Arthroscopic release and manipulation under anaesthetic of frozen shoulder: after surgery care

Pain relief

You will not feel any pain during the procedure. Afterwards you may well experience pain due to the surgery performed inside your shoulder, although you will only have small scars following keyhole surgery. During the operation you will be given a nerve block, which is an injection of local anaesthetic around the nerves in your neck to numb the arm. This may last several hours, or even up to a day, after the procedure. As the nerve block starts to wear off, the feeling of sensation will return to the arm, often in the form of pins and needles to start with.

You should start taking pain relief before the block wears off and continue to take this medication regularly to begin with, in order to keep the pain under control. You will be sent home with adequate pain relief and clear advice on how to use these and look after your arm.

You should take great care of your arm while it is numb, as it is possible to injure it if you cannot to feel it.

Wearing a sling

Patient in a sling

You must wear a sling at all times while your arm is numb. Once normal sensation has returned you should use the sling for comfort only. You can take it on and off as you wish, especially at night. The sling is normally discarded between a few days and a few weeks after the operation. You may find it helpful to wear the sling at night, or alternatively you can rest your arm on pillows placed in front of you. If you lie on your back to sleep, you may find placing a pillow under your upper arm will make it more comfortable.

Please remember this operation has been done to try and improve the range of movement at your shoulder, so do not keep your arm in the sling for long periods without doing regular exercises. Discard the sling as soon as you feel able.

Exercises

It is important to do the exercises described in the exercise section. Exercises are designed to try and maintain the improved range of movement achieved at surgery. You will be shown exercises on the ward after your operation and will need to continue with these at home and with the guidance of the physiotherapist you see in outpatients. If you have not received an outpatient appointment within a week of leaving hospital, please phone the physiotherapy department on 023 8120 4559.

The wound and stitches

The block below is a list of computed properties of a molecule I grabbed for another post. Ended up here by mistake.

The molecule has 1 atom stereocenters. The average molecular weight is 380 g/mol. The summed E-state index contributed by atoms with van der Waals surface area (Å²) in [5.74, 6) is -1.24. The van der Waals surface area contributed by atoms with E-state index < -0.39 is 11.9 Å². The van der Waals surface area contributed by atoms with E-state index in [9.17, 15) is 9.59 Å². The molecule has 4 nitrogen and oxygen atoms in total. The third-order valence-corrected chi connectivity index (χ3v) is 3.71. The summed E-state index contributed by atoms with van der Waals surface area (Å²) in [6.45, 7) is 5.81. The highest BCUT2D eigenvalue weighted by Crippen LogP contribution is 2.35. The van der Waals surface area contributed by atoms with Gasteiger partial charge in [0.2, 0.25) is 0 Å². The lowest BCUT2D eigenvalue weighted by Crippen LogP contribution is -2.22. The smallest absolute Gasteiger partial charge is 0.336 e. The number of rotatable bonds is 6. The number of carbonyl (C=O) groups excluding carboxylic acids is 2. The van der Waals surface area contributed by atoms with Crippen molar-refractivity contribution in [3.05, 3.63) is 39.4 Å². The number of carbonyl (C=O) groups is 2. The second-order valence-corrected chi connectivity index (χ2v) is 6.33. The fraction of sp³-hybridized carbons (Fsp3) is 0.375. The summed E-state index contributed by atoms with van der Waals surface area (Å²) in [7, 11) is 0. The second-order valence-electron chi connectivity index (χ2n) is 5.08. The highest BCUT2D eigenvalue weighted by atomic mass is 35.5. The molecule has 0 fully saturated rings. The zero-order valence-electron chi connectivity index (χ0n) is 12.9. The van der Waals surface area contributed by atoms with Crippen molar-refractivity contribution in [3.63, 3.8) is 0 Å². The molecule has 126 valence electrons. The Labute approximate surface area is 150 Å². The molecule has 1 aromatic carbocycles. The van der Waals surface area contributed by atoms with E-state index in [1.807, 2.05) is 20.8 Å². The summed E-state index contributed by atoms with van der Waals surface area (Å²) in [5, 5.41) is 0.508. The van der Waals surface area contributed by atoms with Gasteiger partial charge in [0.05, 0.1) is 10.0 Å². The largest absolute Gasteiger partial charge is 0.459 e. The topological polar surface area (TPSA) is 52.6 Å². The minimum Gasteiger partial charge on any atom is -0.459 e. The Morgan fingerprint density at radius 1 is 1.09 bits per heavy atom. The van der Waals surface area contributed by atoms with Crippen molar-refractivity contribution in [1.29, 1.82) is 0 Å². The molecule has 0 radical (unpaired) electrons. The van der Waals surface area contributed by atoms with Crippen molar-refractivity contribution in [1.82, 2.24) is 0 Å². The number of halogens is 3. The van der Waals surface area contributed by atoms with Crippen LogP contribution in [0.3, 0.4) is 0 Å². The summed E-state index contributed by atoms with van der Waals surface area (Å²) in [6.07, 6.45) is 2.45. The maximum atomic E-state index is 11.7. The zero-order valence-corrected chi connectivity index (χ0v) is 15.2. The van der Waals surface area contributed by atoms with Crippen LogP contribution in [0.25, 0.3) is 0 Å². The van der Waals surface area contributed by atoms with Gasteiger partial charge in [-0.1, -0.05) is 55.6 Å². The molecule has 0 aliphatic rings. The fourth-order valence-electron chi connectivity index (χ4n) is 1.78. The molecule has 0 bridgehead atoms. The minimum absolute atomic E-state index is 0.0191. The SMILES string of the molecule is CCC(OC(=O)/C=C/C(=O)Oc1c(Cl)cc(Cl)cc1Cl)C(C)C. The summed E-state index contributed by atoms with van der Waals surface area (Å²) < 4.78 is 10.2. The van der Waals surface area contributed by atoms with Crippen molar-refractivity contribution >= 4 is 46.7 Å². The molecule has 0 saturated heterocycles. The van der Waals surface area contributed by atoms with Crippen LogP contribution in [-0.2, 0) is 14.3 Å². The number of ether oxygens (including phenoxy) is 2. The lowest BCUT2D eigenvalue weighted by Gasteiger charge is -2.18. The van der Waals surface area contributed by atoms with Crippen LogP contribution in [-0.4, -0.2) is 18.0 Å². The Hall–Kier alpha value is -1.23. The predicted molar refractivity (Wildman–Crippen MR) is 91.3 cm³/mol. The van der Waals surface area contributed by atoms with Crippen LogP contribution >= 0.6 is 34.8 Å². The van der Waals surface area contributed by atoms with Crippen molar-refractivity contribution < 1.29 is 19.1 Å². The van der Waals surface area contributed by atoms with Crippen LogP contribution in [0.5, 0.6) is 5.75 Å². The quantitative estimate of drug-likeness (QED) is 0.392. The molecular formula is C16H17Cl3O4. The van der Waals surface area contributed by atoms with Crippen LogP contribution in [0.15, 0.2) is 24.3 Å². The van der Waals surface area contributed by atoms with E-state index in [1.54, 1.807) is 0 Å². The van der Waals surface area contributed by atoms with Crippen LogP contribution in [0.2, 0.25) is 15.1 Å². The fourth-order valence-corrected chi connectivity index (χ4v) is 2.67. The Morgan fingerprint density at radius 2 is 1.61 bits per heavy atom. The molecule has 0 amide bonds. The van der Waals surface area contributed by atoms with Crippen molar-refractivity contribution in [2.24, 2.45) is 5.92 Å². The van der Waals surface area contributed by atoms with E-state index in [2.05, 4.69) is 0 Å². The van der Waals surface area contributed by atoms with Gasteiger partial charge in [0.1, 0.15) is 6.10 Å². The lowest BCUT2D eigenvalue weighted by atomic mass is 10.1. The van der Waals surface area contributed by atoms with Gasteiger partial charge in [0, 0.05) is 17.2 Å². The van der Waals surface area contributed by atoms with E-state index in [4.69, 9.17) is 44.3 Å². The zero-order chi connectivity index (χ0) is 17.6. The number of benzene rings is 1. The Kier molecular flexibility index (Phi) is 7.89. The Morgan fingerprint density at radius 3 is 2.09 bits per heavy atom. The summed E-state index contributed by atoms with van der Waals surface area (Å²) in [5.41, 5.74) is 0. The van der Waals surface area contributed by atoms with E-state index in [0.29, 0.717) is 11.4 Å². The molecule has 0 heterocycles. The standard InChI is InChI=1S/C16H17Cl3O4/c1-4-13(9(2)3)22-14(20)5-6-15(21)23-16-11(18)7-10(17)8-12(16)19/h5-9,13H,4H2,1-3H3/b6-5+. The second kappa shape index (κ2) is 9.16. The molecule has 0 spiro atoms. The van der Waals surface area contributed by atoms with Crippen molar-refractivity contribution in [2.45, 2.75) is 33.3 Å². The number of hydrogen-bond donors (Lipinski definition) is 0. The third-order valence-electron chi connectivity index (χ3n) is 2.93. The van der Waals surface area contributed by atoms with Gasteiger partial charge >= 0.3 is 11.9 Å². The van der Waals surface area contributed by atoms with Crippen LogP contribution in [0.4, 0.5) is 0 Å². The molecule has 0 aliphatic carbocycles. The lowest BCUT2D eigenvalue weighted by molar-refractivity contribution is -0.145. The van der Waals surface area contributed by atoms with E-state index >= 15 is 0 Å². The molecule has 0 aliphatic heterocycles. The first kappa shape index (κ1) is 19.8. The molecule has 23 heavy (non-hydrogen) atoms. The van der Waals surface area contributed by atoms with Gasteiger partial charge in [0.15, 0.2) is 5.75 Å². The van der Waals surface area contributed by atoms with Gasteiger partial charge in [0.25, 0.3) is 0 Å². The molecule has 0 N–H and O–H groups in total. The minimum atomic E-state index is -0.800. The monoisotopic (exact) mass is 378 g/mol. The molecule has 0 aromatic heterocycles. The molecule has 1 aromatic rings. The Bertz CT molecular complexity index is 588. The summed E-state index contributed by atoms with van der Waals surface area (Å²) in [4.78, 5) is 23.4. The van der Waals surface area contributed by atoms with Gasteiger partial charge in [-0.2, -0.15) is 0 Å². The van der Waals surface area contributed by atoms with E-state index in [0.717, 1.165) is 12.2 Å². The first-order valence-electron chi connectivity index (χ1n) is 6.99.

The wounds after keyhole surgery are very small, although the dressings may seem quite large. You will not have stitches, but will have small sticking plaster strips (Steri-Strips) to keep the skin edges together. You will have waterproof dressings over these so you can wash and shower. If the dressings do become soaked through they will need to be changed. 

A wound check will be organised for you with your GP practice or district nurse at around five days and 14 days, when the Steri-Strips will be removed. 

Outpatient clinic

Outpatient follow-up is usually arranged at around two to three weeks after your operation, to check on your progress and again at around six to eight weeks after your operation. Further clinic appointments are made after this as necessary. 

Making progress

Your shoulder will be painful to start with, so it is important to take regular pain relief. Try to use your arm for normal daily activities and maintain the exercises. 

The pain should gradually improve over the first few weeks and months, as should the range of movement. 

Sometimes the full range of movement does not return completely, in particular the movement of getting your hand behind your back. 

Returning to work

When you can return to work will depend on your occupation.  Most people in desk based jobs are able to return to work at around three to four weeks, but jobs requiring significant manual work or heavy lifting often require at least six weeks off work.

Driving

You can drive as soon as you feel confident, competent and in complete control of a vehicle. It is advisable to start with short journeys initially.

Leisure activities

It is best to start with gentle activities and build up slowly. You should avoid activities where your arm is at or above shoulder height in the early stages after your surgery. You will be able to build up your level of activities dependent on pain, range of movement and the strength you have in your shoulder.